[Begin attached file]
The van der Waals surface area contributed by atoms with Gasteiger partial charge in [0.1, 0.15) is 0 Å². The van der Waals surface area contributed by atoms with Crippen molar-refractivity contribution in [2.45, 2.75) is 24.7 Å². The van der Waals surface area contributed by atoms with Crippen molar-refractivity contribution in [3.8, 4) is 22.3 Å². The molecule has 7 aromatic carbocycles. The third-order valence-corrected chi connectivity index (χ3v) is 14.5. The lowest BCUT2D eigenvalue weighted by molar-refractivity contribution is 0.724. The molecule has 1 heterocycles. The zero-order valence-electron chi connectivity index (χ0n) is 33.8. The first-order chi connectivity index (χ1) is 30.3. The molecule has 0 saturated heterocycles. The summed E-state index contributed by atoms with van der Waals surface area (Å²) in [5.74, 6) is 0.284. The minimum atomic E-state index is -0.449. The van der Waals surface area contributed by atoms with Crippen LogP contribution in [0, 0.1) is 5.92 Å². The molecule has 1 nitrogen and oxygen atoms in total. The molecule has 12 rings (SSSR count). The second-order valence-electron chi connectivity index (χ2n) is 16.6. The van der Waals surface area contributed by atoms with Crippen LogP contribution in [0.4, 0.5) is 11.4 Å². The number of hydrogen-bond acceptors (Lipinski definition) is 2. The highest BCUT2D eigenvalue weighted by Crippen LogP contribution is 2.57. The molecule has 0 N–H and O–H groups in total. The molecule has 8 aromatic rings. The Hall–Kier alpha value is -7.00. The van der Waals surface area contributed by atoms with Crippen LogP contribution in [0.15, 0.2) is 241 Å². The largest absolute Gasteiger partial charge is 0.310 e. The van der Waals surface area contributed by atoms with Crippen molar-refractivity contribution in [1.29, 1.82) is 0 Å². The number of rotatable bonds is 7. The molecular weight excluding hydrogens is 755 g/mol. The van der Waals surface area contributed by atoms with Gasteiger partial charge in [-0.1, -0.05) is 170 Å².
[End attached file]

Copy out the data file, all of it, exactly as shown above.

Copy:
The van der Waals surface area contributed by atoms with Gasteiger partial charge in [0.1, 0.15) is 0 Å². The van der Waals surface area contributed by atoms with Crippen molar-refractivity contribution in [2.45, 2.75) is 24.7 Å². The van der Waals surface area contributed by atoms with Crippen molar-refractivity contribution in [3.8, 4) is 22.3 Å². The molecule has 7 aromatic carbocycles. The third-order valence-corrected chi connectivity index (χ3v) is 14.5. The lowest BCUT2D eigenvalue weighted by molar-refractivity contribution is 0.724. The molecule has 1 heterocycles. The zero-order valence-electron chi connectivity index (χ0n) is 33.8. The first-order chi connectivity index (χ1) is 30.3. The molecule has 0 saturated heterocycles. The summed E-state index contributed by atoms with van der Waals surface area (Å²) in [5.74, 6) is 0.284. The minimum atomic E-state index is -0.449. The van der Waals surface area contributed by atoms with Crippen LogP contribution in [0, 0.1) is 5.92 Å². The molecule has 1 nitrogen and oxygen atoms in total. The molecule has 12 rings (SSSR count). The second-order valence-electron chi connectivity index (χ2n) is 16.6. The van der Waals surface area contributed by atoms with Crippen LogP contribution in [0.4, 0.5) is 11.4 Å². The number of hydrogen-bond acceptors (Lipinski definition) is 2. The highest BCUT2D eigenvalue weighted by Crippen LogP contribution is 2.57. The molecule has 0 N–H and O–H groups in total. The molecule has 8 aromatic rings. The Hall–Kier alpha value is -7.00. The van der Waals surface area contributed by atoms with Crippen LogP contribution in [0.15, 0.2) is 241 Å². The largest absolute Gasteiger partial charge is 0.310 e. The van der Waals surface area contributed by atoms with Crippen molar-refractivity contribution in [1.29, 1.82) is 0 Å². The number of rotatable bonds is 7. The molecular weight excluding hydrogens is 755 g/mol. The van der Waals surface area contributed by atoms with Gasteiger partial charge in [-0.1, -0.05) is 170 Å².